By Peter Schroeder - 02/09/11 11:31 AM EST
A rift is emerging between congressional Republicans and the financial-services industry over the funding of Wall Street’s watchdog: the Securities and Exchange Commission (SEC).
Republicans, riding campaign promises to cut spending, have had tough talk for the agency and its failings since before the financial crisis. But the financial industry worries that scarce funds are hampering the SEC’s work and could actually increase the burdens created by the Dodd-Frank financial reform law as stretched-thin regulators have to do more with less.
Republicans were aligned with much of the financial sector in opposing President Obama’s overhaul of Wall Street’s rules, and the new House GOP majority is keen to present a pro-business image.
But Republicans are also battling the administration over burdensome regulations, and are in no mood to provide funding to strengthen regulations they fought against in the minority, even if some of the firms being regulated support the funding.
“It’s only in government, especially in Washington, where you have agencies that failed in their core assignments in the past, and yet they are rewarded with more authority and bigger budgets,” Rep. Scott Garrett (R-N.J.) told The Hill last month.
While Republicans continue to fight the fight, Wall Street seems to have moved on and is now focused on getting the best rules possible from regulators implementing the law.
Tim Ryan, president and chief executive officer of the Securities Industry and Financial Markets Association (SIFMA), said last month that the Dodd-Frank fight was over.
“Today, the industry’s view as expressed by SIFMA is Dodd-Frank is the law,” said Ryan. “We are all about providing substantive input so that the government produces final regulations that make sense.”
Both the SEC and Commodity Futures Trading Commission (CFTC) were handed significant new responsibilities by the Dodd-Frank law, but thanks to a budget standoff are still operating at pre-Dodd-Frank levels.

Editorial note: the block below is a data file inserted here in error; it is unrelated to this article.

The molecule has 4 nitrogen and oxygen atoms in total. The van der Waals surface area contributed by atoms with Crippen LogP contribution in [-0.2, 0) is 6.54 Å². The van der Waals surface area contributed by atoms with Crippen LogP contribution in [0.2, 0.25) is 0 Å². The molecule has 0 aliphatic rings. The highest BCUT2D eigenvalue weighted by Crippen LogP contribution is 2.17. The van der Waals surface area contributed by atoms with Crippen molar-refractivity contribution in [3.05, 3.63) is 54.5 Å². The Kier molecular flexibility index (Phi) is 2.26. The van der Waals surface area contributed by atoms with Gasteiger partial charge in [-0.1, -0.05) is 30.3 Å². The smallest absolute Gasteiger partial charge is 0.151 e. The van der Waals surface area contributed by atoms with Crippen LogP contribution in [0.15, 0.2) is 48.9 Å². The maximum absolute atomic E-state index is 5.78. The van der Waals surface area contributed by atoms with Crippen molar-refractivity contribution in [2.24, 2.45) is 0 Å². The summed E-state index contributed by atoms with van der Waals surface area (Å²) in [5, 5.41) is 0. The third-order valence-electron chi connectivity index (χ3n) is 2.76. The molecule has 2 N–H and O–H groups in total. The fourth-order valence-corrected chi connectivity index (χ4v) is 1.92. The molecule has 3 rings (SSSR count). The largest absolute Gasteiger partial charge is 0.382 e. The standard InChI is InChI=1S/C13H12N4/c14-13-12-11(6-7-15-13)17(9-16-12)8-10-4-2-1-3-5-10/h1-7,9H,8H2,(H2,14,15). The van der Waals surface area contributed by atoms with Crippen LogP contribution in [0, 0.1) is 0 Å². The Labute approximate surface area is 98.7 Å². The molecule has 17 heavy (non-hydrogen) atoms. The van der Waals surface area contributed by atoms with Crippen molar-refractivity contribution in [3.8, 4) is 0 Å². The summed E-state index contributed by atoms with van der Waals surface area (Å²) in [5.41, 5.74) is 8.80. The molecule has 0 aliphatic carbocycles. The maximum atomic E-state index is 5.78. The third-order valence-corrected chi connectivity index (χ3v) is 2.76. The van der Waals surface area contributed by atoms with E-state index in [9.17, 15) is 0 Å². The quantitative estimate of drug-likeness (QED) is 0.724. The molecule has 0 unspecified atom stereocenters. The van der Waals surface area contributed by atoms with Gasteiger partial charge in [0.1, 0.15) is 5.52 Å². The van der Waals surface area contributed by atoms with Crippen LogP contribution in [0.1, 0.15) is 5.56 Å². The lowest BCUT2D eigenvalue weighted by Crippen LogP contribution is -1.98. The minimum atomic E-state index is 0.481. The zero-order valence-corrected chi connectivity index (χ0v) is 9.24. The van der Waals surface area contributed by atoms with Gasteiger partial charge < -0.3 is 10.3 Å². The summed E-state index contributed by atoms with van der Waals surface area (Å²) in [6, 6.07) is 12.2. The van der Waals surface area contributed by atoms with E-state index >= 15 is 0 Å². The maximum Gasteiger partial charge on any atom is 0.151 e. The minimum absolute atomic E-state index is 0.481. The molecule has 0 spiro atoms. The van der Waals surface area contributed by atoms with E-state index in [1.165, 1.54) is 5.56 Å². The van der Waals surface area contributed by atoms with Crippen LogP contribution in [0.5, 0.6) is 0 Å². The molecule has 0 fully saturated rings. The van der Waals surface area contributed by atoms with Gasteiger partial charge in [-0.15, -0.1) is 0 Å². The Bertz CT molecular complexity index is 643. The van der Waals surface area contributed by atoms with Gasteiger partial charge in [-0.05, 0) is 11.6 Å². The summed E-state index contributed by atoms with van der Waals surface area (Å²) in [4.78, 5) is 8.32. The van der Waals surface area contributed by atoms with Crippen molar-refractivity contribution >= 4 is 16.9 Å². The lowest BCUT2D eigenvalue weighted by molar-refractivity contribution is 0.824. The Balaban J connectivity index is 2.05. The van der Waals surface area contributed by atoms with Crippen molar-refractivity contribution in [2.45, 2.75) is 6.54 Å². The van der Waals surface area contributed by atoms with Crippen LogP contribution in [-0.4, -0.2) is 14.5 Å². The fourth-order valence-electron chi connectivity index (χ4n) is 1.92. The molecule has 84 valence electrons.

Agency officials have warned that they do not have nearly enough resources to handle their current workload, let alone new responsibilities.
SEC Chairwoman Mary Schapiro, who wants to hire 800 new employees to implement Dodd-Frank, has struck a dire tone about the agency’s budget situation. Earlier this month she said that the penny-pinching was having an adverse impact on the agency’s “core mission,” let alone Dodd-Frank obligations.
Wall Street groups have largely tried to stay out of the spending fight, but a group of securities lawyers, including several who used to work for the SEC, are calling on Congress to authorize a bigger budget for the agency.
A group of 41 securities lawyers, led by Crimmins, sent a letter last month to top congressional lawmakers asking for substantial increases to the SEC’s budget.
The attorneys warned that an SEC starved of funds would endanger America’s dominance in the capital markets, as investors would shy away from a market that was deemed to have an inadequate regulator.
“The regulator of our capital markets is running almost on empty,” they wrote. “Investors sidelined with decimated 401(k)s will be unwilling to again risk their capital if Wall Street’s cop-on-the-beat increasingly comes to be seen by the public as a cop-on-furlough.”
On Tuesday, Crimmins told The Hill that if Republicans are looking to rein in the federal deficit, they should not look at slashing the SEC’s budget. While Congress dictates what the SEC’s budget should be, the agency is actually funded by fees it collects. Before Dodd-Frank tied fee levels to the SEC’s budget, the agency regularly turned over a surplus of funds to the federal government at the end of the year. And under the new system, if the SEC’s budget is increased, higher fees from Wall Street will pay its bills, not the government.
“It will not cost one single dime, and it will have no impact on the deficit,” Crimmins said.
Democrats have accused Republicans of wanting to starve the agencies to stifle new regulations. In response, Financial Services Committee Chairman Spencer Bachus (R-Ala.) last month offered a laundry list of the SEC’s mistakes, including missing the Bernie Madoff Ponzi scheme and failing to supervise investment banks leading up to the collapse of Bear Stearns and Lehman Brothers.
Bachus offered kind words for Schapiro, who took over the SEC after the crisis began, but did not indicate he would support more money for the agency. Rather, he said, the committee would identify “wasteful, inefficient and outdated” programs within the agency.
The SEC’s case for winning more funds has also been hampered by the Jan. 24 announcement that the SEC’s inspector general was examining the agency’s leasing practices, in an attempt to determine if it leased large new office space in which to place new Dodd-Frank hires before getting the expanded budget to pay for it.